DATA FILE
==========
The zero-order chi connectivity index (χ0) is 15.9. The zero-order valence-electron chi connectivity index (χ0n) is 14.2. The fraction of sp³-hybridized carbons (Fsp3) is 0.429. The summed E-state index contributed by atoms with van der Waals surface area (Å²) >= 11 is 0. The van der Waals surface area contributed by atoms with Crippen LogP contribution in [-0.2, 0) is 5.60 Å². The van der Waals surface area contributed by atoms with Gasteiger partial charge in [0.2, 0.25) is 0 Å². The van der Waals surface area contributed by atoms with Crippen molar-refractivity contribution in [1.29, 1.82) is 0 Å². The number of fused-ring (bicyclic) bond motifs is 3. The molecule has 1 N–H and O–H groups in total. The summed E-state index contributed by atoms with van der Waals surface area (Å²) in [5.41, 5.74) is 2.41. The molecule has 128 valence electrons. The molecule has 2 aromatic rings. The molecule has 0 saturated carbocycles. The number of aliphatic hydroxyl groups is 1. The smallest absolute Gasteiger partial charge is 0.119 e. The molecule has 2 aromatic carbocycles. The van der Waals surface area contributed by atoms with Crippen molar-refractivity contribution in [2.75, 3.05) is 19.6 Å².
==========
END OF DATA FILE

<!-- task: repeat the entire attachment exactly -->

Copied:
The zero-order chi connectivity index (χ0) is 15.9. The zero-order valence-electron chi connectivity index (χ0n) is 14.2. The fraction of sp³-hybridized carbons (Fsp3) is 0.429. The summed E-state index contributed by atoms with van der Waals surface area (Å²) >= 11 is 0. The van der Waals surface area contributed by atoms with Crippen LogP contribution in [-0.2, 0) is 5.60 Å². The van der Waals surface area contributed by atoms with Gasteiger partial charge in [0.2, 0.25) is 0 Å². The van der Waals surface area contributed by atoms with Crippen molar-refractivity contribution in [1.29, 1.82) is 0 Å². The number of fused-ring (bicyclic) bond motifs is 3. The molecule has 1 N–H and O–H groups in total. The summed E-state index contributed by atoms with van der Waals surface area (Å²) in [5.41, 5.74) is 2.41. The molecule has 128 valence electrons. The molecule has 2 aromatic rings. The molecule has 0 saturated carbocycles. The number of aliphatic hydroxyl groups is 1. The smallest absolute Gasteiger partial charge is 0.119 e. The molecule has 2 aromatic carbocycles. The van der Waals surface area contributed by atoms with Crippen molar-refractivity contribution in [2.75, 3.05) is 19.6 Å².